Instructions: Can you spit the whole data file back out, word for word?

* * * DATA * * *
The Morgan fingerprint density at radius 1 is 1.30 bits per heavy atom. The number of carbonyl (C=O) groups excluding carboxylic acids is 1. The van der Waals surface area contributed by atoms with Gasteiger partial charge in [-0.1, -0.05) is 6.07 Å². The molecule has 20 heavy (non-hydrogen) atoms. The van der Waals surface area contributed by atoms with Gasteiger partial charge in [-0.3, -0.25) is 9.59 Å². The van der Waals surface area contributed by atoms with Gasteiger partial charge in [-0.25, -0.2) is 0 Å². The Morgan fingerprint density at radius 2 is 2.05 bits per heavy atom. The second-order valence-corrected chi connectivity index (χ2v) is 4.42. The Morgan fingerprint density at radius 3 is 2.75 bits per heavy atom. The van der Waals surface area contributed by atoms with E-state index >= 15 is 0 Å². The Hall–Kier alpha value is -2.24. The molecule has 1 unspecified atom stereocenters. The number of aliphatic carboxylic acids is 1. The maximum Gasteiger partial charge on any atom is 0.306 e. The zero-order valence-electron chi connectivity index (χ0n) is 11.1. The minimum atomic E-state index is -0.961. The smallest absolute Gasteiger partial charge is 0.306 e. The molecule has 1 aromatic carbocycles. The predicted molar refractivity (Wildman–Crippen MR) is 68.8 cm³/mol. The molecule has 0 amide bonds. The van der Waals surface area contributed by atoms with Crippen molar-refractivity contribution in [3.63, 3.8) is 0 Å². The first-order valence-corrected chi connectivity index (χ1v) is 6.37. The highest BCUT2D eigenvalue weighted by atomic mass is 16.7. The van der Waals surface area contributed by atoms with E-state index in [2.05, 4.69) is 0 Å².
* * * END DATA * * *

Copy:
The Morgan fingerprint density at radius 1 is 1.30 bits per heavy atom. The number of carbonyl (C=O) groups excluding carboxylic acids is 1. The van der Waals surface area contributed by atoms with Gasteiger partial charge in [-0.1, -0.05) is 6.07 Å². The molecule has 20 heavy (non-hydrogen) atoms. The van der Waals surface area contributed by atoms with Gasteiger partial charge in [-0.3, -0.25) is 9.59 Å². The van der Waals surface area contributed by atoms with Gasteiger partial charge in [-0.25, -0.2) is 0 Å². The Morgan fingerprint density at radius 2 is 2.05 bits per heavy atom. The second-order valence-corrected chi connectivity index (χ2v) is 4.42. The Morgan fingerprint density at radius 3 is 2.75 bits per heavy atom. The van der Waals surface area contributed by atoms with E-state index >= 15 is 0 Å². The Hall–Kier alpha value is -2.24. The molecule has 1 unspecified atom stereocenters. The number of aliphatic carboxylic acids is 1. The maximum Gasteiger partial charge on any atom is 0.306 e. The zero-order valence-electron chi connectivity index (χ0n) is 11.1. The minimum atomic E-state index is -0.961. The smallest absolute Gasteiger partial charge is 0.306 e. The molecule has 1 aromatic carbocycles. The predicted molar refractivity (Wildman–Crippen MR) is 68.8 cm³/mol. The molecule has 0 amide bonds. The van der Waals surface area contributed by atoms with Crippen molar-refractivity contribution in [3.63, 3.8) is 0 Å². The first-order valence-corrected chi connectivity index (χ1v) is 6.37. The highest BCUT2D eigenvalue weighted by atomic mass is 16.7. The van der Waals surface area contributed by atoms with E-state index in [2.05, 4.69) is 0 Å².